Depending on where you live, fresh vegetables can seem like they’re in short supply in the dead of winter, but this is exactly the time when many squash shine. Winter squash are generally harvested between September and October, but when stored correctly, many varieties can last throughout the winter, according to the Old Farmer’s Almanac. These hearty counterparts to summer’s thin-skinned summer courgettes tend to be larger, with thicker skins and mature seeds, like their most famous members, pumpkins and butternuts. But there are plenty of other varieties to go around, each with its own look and flavor, according to the U.S. Department of Agriculture (USDA). Better still, the seeds from these winter squash are edible, so you can bake them in the oven and enjoy every last nutritious bit of the squash!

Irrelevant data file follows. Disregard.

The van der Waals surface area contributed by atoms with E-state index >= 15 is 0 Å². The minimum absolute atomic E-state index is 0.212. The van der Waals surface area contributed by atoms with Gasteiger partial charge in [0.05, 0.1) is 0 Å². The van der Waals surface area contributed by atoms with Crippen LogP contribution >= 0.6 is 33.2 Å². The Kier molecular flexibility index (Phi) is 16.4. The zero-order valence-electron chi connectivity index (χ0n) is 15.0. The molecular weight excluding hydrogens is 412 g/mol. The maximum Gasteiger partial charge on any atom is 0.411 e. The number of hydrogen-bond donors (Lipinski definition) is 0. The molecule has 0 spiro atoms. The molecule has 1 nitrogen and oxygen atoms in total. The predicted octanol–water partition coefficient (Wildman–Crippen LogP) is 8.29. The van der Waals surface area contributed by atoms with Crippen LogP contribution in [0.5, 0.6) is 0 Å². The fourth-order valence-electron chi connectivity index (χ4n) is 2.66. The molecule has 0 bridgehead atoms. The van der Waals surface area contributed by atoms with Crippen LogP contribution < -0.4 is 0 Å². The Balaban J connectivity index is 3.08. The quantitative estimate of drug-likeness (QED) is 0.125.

Many winter squash, particularly those with orange-colored flesh, are a source of powerful antioxidants called carotenoids, and most varieties have notable amounts of vitamins B6 and C, fiber, magnesium, and potassium, notes the Harvard School of Public Health. A diet high in fruits and vegetables, such as winter squash, has been shown to help lower blood pressure and blood sugar and reduce the risk of heart disease, stroke, and certain types of cancer. A study published in the New England Journal of Medicine in November 2021 found that eating foods high in potassium, such as winter squash, while minimizing sodium decreases the risk of heart disease, the leading cause of death in the United States, according to the Centers for Disease Control and Prevention (CDC).
While winter squash may be best known for being roasted and pureed into soups, they’re incredibly versatile in the kitchen, with a mild flavor that makes them an easy addition to sweet and savory dishes alike. And the sheer number of types ensures you’ll never get bored working them into your menu rotation. The following nine recipes will help you learn to love these delicious and incredibly nutritious winter vegetables and all that they bring to the table.
RELATED: Fall and Winter Foods to Fight Depression